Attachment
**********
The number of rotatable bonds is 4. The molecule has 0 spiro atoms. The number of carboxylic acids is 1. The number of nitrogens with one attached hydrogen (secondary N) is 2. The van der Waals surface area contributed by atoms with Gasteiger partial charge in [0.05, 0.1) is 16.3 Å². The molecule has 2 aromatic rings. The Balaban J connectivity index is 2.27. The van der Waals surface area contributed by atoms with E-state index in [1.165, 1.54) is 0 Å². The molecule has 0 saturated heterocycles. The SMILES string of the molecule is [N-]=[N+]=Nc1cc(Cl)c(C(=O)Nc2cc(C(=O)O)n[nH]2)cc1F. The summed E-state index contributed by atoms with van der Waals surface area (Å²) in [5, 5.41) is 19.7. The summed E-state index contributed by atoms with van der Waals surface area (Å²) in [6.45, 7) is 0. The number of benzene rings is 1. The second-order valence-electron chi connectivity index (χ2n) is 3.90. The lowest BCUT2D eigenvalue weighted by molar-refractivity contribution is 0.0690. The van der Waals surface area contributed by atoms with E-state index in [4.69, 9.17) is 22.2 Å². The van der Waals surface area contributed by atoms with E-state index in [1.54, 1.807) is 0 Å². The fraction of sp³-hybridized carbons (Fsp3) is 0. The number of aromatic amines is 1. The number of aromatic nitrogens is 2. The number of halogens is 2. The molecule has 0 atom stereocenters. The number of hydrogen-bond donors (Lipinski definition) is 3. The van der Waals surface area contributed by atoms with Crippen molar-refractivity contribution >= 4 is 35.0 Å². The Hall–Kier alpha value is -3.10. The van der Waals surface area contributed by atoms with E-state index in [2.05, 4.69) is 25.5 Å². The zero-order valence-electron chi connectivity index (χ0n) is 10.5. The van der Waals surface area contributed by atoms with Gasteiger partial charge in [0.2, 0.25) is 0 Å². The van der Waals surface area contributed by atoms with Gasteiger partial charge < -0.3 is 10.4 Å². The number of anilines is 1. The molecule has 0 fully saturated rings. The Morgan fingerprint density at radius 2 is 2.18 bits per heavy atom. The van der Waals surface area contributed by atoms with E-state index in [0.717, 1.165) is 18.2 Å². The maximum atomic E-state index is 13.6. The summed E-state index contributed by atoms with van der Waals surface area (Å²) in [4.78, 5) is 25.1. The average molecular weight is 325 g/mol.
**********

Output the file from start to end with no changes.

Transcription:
The number of rotatable bonds is 4. The molecule has 0 spiro atoms. The number of carboxylic acids is 1. The number of nitrogens with one attached hydrogen (secondary N) is 2. The van der Waals surface area contributed by atoms with Gasteiger partial charge in [0.05, 0.1) is 16.3 Å². The molecule has 2 aromatic rings. The Balaban J connectivity index is 2.27. The van der Waals surface area contributed by atoms with E-state index in [1.165, 1.54) is 0 Å². The molecule has 0 saturated heterocycles. The SMILES string of the molecule is [N-]=[N+]=Nc1cc(Cl)c(C(=O)Nc2cc(C(=O)O)n[nH]2)cc1F. The summed E-state index contributed by atoms with van der Waals surface area (Å²) in [5, 5.41) is 19.7. The summed E-state index contributed by atoms with van der Waals surface area (Å²) in [6.45, 7) is 0. The number of benzene rings is 1. The second-order valence-electron chi connectivity index (χ2n) is 3.90. The lowest BCUT2D eigenvalue weighted by molar-refractivity contribution is 0.0690. The van der Waals surface area contributed by atoms with E-state index in [4.69, 9.17) is 22.2 Å². The van der Waals surface area contributed by atoms with E-state index in [1.54, 1.807) is 0 Å². The fraction of sp³-hybridized carbons (Fsp3) is 0. The number of aromatic amines is 1. The number of aromatic nitrogens is 2. The number of halogens is 2. The molecule has 0 atom stereocenters. The number of hydrogen-bond donors (Lipinski definition) is 3. The van der Waals surface area contributed by atoms with Crippen molar-refractivity contribution >= 4 is 35.0 Å². The Hall–Kier alpha value is -3.10. The van der Waals surface area contributed by atoms with E-state index in [2.05, 4.69) is 25.5 Å². The zero-order valence-electron chi connectivity index (χ0n) is 10.5. The van der Waals surface area contributed by atoms with Gasteiger partial charge in [0.2, 0.25) is 0 Å². The van der Waals surface area contributed by atoms with Gasteiger partial charge < -0.3 is 10.4 Å². The number of anilines is 1. The molecule has 0 fully saturated rings. The Morgan fingerprint density at radius 2 is 2.18 bits per heavy atom. The van der Waals surface area contributed by atoms with E-state index in [0.717, 1.165) is 18.2 Å². The maximum atomic E-state index is 13.6. The summed E-state index contributed by atoms with van der Waals surface area (Å²) in [4.78, 5) is 25.1. The average molecular weight is 325 g/mol.